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Monday, June 30, 2014

Structured Running

After mediocre runs at the Summer Open and the Boulder Sprint Triathlon, I had my coach, Billy start giving me structured running workouts along with the cycling he was already doing.  Apparently all the lovely base mile running I'd been doing was great for base, not so great for endurance at speed.

Unfortunately, at this point in the season, it was basically too late to expect my body to be able to respond to the training during a race.  (Well, I could expect it, it just wasn't going to happen).  As my coach said, he's not a miracle worker.  There were 3.5 weeks between the Boulder Sprint and Loveland and I did the best I could.

He basically added the equivalent of a long, sub-LT run early in the week, a tempo run (or tempo intervals) in the middle of the week, and a track/interval workout at the end of the week.  I say the equivalent of a long run because with the two knee surgeries, I wanted to be careful of my weekly mileage.

The first week was fantastic in all areas of my training.  My runs and rides were awesome and I was putting up good numbers on the run.  Then week two happened.  My runs were still great, but my riding fell off a cliff.  I had trouble getting any type of power and couldn't hit my numbers.  And I wasn't even close.  Turns out, as Billy put it, I took a full bite of the workouts and we didn't adjust anything to compensate.  As a result my Acute Training Load (ATL) shot way up and instead of being in the mid 80s, they were in the high 90s and low 100s.  As with the other metrics in the performance management chart, the ATL is based on the Training Stress Score (TSS), a number assigned to each workout.  The more intense a workout, the higher the TSS.  A high TSS can also be achieved by doing a less intense workout for a lot longer.  For baseline purposes, a TSS of 100 is performing at 100% effort for an hour.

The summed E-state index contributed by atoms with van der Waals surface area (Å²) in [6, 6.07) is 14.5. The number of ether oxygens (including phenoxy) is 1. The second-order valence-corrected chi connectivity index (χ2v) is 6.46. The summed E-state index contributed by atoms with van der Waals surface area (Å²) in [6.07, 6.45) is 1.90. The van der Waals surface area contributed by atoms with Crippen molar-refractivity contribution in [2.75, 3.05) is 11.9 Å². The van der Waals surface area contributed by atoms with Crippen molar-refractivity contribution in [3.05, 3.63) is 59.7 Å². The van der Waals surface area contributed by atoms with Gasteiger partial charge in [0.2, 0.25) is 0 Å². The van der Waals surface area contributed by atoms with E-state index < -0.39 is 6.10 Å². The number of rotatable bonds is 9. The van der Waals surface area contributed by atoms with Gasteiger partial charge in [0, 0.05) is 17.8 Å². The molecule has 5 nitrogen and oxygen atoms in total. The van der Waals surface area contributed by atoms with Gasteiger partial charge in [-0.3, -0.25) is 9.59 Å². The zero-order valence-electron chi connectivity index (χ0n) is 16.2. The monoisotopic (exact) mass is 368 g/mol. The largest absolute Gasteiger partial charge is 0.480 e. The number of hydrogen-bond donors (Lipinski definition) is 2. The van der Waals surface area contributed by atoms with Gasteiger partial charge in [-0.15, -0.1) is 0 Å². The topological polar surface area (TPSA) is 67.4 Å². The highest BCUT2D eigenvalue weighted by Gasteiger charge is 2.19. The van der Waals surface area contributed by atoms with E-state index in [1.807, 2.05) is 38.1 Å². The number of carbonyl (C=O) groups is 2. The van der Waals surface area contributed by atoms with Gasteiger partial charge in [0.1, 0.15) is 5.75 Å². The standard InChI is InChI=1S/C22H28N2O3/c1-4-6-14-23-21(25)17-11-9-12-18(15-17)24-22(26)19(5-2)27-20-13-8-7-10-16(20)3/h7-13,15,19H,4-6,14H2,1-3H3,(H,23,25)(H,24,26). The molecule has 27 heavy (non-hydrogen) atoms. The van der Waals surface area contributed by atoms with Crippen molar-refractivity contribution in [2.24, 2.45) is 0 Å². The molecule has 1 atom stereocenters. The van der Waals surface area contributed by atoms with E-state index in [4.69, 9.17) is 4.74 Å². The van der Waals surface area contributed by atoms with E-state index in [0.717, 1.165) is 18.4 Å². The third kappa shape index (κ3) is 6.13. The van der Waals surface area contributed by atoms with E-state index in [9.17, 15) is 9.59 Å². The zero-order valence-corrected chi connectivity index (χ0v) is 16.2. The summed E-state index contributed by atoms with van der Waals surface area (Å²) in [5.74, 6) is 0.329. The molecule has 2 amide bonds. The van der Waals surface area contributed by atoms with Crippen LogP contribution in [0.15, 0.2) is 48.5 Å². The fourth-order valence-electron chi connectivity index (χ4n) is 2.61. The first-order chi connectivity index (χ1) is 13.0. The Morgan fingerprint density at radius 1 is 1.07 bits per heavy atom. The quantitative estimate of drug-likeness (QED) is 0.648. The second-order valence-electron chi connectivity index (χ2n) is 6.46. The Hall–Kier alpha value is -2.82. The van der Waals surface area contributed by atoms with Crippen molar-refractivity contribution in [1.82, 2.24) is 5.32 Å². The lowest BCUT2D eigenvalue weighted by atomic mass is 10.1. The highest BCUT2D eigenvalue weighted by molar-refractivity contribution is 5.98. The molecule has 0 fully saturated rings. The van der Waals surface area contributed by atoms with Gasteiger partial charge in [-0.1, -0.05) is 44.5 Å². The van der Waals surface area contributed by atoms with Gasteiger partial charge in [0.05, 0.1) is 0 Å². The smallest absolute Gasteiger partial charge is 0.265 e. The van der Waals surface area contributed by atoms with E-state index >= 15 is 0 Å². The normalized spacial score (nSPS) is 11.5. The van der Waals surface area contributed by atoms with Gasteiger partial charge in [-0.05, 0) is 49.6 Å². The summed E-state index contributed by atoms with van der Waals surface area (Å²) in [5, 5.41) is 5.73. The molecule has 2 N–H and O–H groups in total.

What was happening was that the more intense workouts were generating a higher daily TSS and thus, a higher ATL.  My inability to hit my wattage numbers on the bike was simply my body saying that it wasn't able to produce the efforts dictated by my workouts - and thus, we should have adjust the workouts to compensate.  But we didn't.

Thankfully, and hopefully this trend continues, within the last week, it appears my body is beginning to adapt.  That said, it's far too late in my season to expect anything more than average results.  Next season, however, my expectations will be quite a bit higher as I will start the structured training program much earlier on.


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